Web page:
It's about the nine months I spent in the highlands of Northern Scotland, in a mountainous region called Ducgarret, in Black Fold, just over a ridge from Lock Ness. It was in the solitude of the small croft that, as far as I can remember, I really began to write poetry that would be put to music. It was there in the incessant wind that I began to realize that I could, as it were, get the song, there in the high country where the neon lights of Inverness could be seen gleaming in the distance at night under the dancing Aurora Borealis.
In reality it wasn't just little Inverness, but all the cities I was to visit in my travels that this lament is about. Cities like Paris, Jakarta, San Francisco, Sydney, Melbourne, Auckland, New York, Suva, Philadelphia, Huelva, Marseilles and many others besides where I brought something back from the windy highlands that had reality; not contrived; not made up. I sang the song in the form of many songs on the street, in subways, fairgrounds, underground passageways and so on, but all were too busy to listen. Well, not all. Some listened. A few. But to no avail.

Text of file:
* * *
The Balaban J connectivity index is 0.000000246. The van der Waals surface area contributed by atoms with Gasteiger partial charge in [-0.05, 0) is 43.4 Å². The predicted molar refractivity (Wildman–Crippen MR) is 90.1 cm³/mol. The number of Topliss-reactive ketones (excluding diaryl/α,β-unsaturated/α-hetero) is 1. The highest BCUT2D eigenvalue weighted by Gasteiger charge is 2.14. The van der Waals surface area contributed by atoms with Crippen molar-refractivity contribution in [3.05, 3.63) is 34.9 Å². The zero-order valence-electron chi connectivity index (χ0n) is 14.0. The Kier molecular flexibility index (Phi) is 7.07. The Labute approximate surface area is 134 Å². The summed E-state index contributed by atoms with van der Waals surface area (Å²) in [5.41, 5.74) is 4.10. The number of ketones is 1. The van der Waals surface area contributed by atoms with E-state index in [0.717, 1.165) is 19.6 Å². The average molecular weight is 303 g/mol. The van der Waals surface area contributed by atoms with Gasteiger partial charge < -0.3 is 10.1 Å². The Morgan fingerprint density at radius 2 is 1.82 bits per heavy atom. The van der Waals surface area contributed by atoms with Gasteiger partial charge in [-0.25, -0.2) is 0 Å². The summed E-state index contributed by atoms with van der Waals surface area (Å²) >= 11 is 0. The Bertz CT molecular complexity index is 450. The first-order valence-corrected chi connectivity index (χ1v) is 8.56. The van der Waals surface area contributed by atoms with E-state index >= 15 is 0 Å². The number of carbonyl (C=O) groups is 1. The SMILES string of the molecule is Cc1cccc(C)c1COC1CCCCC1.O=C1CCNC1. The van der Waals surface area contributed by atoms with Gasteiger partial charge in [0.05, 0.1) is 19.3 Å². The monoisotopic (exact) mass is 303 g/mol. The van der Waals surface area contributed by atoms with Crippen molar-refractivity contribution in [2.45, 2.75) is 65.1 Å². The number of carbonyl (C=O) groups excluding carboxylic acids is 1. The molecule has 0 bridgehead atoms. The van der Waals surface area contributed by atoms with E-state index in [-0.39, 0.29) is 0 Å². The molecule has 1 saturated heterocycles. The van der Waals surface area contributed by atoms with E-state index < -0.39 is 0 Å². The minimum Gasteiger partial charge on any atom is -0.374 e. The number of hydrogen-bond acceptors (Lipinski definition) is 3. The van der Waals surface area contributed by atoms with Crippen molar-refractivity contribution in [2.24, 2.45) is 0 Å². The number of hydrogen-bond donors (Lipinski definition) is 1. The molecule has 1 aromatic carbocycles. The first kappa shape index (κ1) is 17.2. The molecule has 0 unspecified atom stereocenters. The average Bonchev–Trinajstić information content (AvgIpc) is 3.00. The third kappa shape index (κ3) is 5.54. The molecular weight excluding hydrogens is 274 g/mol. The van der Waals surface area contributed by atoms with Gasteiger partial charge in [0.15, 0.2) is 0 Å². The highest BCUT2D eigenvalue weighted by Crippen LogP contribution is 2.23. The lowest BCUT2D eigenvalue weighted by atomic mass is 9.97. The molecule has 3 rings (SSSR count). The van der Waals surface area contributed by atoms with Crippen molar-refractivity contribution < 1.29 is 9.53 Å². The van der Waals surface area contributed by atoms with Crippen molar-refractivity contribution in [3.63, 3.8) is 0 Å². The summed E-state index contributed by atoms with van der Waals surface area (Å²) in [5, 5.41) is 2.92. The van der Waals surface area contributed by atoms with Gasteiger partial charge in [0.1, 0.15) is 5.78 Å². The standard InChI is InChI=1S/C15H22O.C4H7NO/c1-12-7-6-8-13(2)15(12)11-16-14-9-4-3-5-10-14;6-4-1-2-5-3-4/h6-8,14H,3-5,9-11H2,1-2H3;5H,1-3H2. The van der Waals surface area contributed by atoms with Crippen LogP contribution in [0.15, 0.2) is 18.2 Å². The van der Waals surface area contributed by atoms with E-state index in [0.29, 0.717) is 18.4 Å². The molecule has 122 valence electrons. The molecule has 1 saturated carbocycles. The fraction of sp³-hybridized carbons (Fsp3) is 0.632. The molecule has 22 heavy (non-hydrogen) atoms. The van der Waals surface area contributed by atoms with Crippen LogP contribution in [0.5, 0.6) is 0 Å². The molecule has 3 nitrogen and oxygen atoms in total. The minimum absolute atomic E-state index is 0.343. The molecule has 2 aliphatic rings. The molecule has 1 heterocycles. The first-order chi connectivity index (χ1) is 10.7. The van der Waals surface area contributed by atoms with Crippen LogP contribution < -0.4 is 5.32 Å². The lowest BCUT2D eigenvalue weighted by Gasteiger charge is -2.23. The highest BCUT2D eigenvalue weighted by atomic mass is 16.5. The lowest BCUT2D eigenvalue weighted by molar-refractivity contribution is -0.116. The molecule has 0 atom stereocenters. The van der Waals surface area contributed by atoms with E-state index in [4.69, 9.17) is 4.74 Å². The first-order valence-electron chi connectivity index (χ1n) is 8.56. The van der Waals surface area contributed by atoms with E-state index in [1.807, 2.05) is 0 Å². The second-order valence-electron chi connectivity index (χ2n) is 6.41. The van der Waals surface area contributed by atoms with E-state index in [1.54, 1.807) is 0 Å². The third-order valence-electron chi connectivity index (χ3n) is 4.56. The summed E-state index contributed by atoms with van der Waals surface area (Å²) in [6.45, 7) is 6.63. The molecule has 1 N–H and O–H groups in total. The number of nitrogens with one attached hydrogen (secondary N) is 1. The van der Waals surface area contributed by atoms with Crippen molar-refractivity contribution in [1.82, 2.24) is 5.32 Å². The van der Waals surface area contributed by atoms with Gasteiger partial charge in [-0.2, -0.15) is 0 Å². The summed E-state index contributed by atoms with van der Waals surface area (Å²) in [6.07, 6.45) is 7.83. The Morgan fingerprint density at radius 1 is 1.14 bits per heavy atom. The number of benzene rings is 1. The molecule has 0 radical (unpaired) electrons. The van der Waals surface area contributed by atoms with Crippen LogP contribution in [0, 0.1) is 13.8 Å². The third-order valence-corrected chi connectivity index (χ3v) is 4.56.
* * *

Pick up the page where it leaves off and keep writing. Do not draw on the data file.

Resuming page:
Aggregates of persons in the millions all seemingly kept from some higher calling somewhere beyond the confines of those low-level security prisons, the "cities".